1962 Rickenbacker 425

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In September 1963, the Beatles took a much-needed holiday. During the two-week break, George Harrison and his brother Peter visited their sister, Louise, who was living in Benton, Illinois. While in the U.S., Harrison purchased his first Rickenbacker guitar. He likely wanted one that matched John Lennon’s 1958 Rickenbacker 325 and the closest one he could find readily available was a 1962 Rickenbacker 425.
In Benton, Harrison was introduced to Gabe McCarty of the group The Four Vests. When Harrison mentioned that he would like to acquire a Rickenbacker guitar, McCarty took him to nearby Mount Vernon, Illinois and introduced him to Lester "Red" Fenton, owner of Red Fenton’s Music Store. 
One of the Rickenbackers Fenton had in stock was the single-pickup 425 model in a red (Fireglo) color.  When Rickenbacker first introduced the student model 425 in 1958, it had no vibrato and was designated model 420. Later, in 1965 Rickenbacker added a vibrato unit to the 420 and officially designated it as a 425 (the “5” represents “with vibrato”). So, it would seem that Harrison’s guitar (built in 1962 without a vibrato) was mistakenly designated 425 by the factory in error. 
Harrison liked the "cresting wave" solid body 425 but wanted one in black to match Lennon's painted 325. So, Fenton offered to have the red guitar refinished in black within a week just in time to coincide with Harrison’s departure back to Britain.
Harrison debuted his black 425 immediately on Britain's "Ready, Steady, Go!" television show and later on the "Thank Your Lucky Stars" program. He also took it with him on the Beatles Swedish and British tours, using it interchangeably with his 1963 Gretsch “Chet Atkins” Country Gentleman.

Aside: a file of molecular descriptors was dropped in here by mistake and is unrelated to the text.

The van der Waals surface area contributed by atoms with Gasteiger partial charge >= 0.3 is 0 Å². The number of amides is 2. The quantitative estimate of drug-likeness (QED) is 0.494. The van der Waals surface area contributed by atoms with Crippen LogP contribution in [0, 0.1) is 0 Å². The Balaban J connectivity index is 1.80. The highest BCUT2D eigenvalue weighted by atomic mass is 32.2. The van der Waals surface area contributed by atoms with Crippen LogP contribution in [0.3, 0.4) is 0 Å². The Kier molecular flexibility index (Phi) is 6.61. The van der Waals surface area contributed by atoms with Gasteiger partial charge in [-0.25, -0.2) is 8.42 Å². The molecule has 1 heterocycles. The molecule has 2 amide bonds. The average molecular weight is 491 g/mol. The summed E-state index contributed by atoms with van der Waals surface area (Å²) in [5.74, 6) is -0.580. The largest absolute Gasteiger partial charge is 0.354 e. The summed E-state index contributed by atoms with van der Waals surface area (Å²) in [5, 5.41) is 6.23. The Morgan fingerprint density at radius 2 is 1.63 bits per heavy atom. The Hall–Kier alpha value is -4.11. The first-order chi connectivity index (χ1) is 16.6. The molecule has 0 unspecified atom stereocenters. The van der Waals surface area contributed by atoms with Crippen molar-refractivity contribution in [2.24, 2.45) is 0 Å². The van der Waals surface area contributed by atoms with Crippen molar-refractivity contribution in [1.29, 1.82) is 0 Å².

A newspaper clipping from the British tour documents that when the Beatles were playing at a Glasgow theater; a thief broke into their van and stole the new 425. However, the guitar was quickly recovered.
A couple of months later, Harrison would acquire his famous 1963 Rickenbacker 360/12 model, and the 425 would not be seen with him in public again.
In the early 1970’s, Harrison gave the 425 to George Peckham, a rhythm guitarist friend from Liverpool who was also a cutting engineer for Apple. When Harrison learned Peckham’s new band, Matchbox, was about to appear on "Top of the Pops" and Peckham had no guitar, Harrison loaned him his psychedelic-painted “Rocky”, a 1961 Fender Stratocaster.  When Peckham returned it, Harrison asked him if he wanted a guitar, and generously gifted him the black 425.
Peckham kept the 425 until September 1999, when it was put up for auction. At some point a second "toaster top" pickup, extra switch, new tuners and replacement control knobs had been added to the guitar. Eventually, the new owner arranged to display it indefinitely at the Rock and Roll Hall of Fame in Cleveland, Ohio.
The two 1962 Rickenbacker 425’s in our collection are identical to Harrison’s, one still in it’s original Fireglo finish and one refinished to black by a previous owner.1958_325.html1958_325.html63_gent.html360_12.html360_12.htmlshapeimage_3_link_0shapeimage_3_link_1shapeimage_3_link_2shapeimage_3_link_3shapeimage_3_link_4
George Harrison on stage with his 1962 Rickenbacker 425

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